Ireland has again missed it annual greenhouse gas emissions target set by the European Union, exceeding its allocation by five million tonnes last year.
Figures from the Environmental Protection Agency show agriculture remains the sector which emits the most - accounting for 34% of the total.
It is the third year running that Ireland has exceeded its emissions budget.
Overall though there was a marginal decrease in total emissions in 2018, down 0.2% compared to the previous year at 60.5 million tonnes.
Emissions from agriculture rose by 2% last year to 20.5 million tonnes, with the EPA pointing to the increase in dairy herd numbers as a significant reason for the rise.
The figures also show transport accounted for 20% of all greenhouse gas emissions.
Dr Eimear Cotter, director of the EPA's Office of Environmental Sustainability, said at a time of global urgency to address climate change, missing targets is a national trend we must reverse.
She said Ireland must implement the commitments in the 2019 Climate Action Plan.
The figures also show that there was a 12% decrease in emissions from the energy industry driven largely by the maintenance works at the Moneypoint generating station, and an increase in renewable energy.
Household emissions increased by 8% to six million tonnes, as a result, according to the EPA, of a colder winter in 2018 which led to a greater demand for home heating.
Speaking on RTÉ's Morning Ireland, Ms Cotter said changes to farming practices, home heating and energy production are some of the areas that need to become more sustainable.
She said that the Climate Action Plan published this year is a comprehensive road map towards improvements and it now needs to be implemented fully.
She said there is the willingness from the public and infrastructure to make changes but we need to see action on the ground now to get us to where we need to be.
Minister for Communications, Climate Action and Environment Richard Bruton said the figures reinforce the importance of implementing the Climate Action Plan.
He said Ireland has "drifted off target" and must implement a "decisive policy shift each year, every year".
Mr Bruton said EPA figures on emissions for 2018 show Ireland has so far "failed to break the link between emissions and our reviving economic prosperity".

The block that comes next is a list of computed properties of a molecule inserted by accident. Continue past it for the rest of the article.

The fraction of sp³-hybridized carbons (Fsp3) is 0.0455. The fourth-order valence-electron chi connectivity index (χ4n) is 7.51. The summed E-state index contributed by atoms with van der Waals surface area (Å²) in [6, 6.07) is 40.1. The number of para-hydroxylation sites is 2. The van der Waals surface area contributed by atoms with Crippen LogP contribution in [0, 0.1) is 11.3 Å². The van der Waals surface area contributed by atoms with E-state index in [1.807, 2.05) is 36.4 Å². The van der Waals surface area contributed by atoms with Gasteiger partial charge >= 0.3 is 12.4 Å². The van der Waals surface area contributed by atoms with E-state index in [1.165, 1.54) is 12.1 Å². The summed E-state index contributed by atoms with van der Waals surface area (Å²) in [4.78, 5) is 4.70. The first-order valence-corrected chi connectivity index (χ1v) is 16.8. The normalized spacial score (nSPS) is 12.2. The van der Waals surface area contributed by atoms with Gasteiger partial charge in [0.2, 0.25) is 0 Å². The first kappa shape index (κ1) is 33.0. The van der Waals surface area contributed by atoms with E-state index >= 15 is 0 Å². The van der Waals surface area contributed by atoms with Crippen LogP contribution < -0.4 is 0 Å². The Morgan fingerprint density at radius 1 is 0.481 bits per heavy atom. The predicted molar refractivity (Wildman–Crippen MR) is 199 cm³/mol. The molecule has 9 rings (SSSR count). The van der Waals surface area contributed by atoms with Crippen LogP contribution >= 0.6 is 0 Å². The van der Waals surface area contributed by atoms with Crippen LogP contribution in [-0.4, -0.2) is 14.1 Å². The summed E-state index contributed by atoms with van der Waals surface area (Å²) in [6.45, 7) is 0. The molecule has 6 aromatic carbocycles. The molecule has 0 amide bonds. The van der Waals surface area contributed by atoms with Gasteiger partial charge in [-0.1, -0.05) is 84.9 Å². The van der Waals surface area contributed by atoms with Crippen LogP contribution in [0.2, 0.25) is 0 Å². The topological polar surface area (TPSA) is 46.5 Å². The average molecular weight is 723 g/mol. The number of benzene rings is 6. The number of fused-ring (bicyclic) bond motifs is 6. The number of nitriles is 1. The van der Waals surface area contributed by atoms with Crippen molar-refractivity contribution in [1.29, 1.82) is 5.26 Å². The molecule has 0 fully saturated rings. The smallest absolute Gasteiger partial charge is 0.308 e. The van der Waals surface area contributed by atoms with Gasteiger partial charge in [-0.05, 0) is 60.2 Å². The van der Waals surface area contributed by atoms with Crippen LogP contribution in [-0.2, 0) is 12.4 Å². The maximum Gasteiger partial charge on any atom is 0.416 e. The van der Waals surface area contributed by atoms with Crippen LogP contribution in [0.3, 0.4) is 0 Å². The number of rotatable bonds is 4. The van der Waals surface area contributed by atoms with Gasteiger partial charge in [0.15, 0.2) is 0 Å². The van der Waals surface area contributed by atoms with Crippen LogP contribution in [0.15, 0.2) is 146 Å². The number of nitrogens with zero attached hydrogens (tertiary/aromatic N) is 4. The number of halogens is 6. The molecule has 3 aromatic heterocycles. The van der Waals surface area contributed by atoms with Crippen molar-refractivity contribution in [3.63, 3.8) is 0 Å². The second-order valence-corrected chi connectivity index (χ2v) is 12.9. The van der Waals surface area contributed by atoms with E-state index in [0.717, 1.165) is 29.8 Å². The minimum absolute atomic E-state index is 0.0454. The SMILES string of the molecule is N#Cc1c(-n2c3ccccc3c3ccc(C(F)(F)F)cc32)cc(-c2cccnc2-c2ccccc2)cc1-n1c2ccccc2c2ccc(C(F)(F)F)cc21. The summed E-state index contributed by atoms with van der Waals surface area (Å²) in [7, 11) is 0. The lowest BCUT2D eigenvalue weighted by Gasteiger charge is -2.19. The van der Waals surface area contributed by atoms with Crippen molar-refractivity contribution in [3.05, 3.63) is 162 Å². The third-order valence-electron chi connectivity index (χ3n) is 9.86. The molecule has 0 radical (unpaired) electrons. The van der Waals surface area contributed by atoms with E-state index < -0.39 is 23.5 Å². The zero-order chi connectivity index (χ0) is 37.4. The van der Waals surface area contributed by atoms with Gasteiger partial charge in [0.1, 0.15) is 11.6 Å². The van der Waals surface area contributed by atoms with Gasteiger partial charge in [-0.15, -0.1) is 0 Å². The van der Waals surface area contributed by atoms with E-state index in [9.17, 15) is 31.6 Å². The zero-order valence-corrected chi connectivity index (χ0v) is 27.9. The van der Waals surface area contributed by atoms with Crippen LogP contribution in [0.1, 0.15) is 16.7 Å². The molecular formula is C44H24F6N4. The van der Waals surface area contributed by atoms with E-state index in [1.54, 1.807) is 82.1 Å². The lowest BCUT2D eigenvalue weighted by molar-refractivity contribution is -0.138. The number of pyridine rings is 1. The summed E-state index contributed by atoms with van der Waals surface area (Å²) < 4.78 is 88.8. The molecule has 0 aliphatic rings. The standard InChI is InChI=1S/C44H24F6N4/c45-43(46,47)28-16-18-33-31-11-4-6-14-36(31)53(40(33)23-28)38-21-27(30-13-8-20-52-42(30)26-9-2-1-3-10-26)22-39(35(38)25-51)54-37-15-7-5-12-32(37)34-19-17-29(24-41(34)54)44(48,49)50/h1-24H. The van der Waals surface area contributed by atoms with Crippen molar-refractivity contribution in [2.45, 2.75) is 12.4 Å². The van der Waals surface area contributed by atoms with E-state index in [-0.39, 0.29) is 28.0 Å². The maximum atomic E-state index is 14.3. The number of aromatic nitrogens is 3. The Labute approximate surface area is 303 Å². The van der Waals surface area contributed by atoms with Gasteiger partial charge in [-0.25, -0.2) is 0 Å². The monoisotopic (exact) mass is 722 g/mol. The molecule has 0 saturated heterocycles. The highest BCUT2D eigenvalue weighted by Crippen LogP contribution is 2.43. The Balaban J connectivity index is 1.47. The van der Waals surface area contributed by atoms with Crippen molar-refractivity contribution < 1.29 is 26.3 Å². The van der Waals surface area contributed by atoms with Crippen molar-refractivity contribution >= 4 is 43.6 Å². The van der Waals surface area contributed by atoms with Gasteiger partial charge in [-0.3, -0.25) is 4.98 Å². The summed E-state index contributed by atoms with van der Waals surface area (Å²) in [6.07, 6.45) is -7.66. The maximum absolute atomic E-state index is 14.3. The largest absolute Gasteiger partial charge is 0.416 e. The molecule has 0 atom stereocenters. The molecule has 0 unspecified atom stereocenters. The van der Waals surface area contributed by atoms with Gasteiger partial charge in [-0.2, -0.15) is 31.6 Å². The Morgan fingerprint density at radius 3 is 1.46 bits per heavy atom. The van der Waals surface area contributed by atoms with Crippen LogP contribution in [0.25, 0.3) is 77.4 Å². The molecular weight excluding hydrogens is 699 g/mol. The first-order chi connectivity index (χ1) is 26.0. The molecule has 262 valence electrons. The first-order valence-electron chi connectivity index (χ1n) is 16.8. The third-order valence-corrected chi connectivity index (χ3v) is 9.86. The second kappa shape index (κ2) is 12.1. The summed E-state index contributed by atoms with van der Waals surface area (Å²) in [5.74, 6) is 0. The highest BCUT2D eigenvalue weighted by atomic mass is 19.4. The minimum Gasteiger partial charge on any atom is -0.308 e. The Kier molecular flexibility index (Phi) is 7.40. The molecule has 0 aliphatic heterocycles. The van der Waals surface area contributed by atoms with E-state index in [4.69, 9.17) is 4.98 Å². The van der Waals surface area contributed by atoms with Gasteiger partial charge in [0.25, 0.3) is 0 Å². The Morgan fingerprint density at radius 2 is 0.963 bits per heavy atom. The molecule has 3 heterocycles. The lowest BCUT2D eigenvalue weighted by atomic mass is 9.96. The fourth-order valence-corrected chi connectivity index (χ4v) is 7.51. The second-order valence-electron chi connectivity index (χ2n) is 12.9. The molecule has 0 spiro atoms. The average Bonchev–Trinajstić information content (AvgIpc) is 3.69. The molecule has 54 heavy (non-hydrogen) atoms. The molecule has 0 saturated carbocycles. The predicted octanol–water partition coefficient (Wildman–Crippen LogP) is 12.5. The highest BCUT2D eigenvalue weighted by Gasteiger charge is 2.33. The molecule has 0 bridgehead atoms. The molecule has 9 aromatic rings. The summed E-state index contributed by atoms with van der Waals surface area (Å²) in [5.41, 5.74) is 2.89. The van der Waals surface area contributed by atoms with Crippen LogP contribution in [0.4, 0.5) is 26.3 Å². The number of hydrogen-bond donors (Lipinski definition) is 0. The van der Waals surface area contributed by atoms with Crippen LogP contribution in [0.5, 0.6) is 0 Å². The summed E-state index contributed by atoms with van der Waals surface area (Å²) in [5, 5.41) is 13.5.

He described the Climate Action Plan and the Budget as "a real watershed" in the Government's efforts to bring about environmental change and said he is determined to implement the changes.
Speaking on RTÉ's Today with Sean O'Rourke, he said that the introduction of a carbon price which is going to increase to €80 per tonne (over 12 years) "puts a price on the damage occurred".
He said the Government is aiming to have five times as many renewables, ten times the volume of retrofitting, 20 times more electric vehicle purchases and an end to coal and peat over the lifetime of the Climate Plan.
He said all money from carbon pricing will be used to empower people to make changes in their lives and to protect workers exposed to the changes.
The minister added that significant changes in farming practices will be needed and the development of bio-economy potential.
Tánaiste and Minister for Foreign Affairs Simon Coveney said that while the EPA report shows that emissions had fallen for a second year in a row the decrease is too small and driven by some temporary occurrences, primarily the temporary closure of Moneypoint.
Speaking during Leaders' Questions in the Dáil, Mr Coveney said the figures reflect the position prior to the publication of the National Climate Action Plan and underline the urgency of implementing the plan's actions in full across government.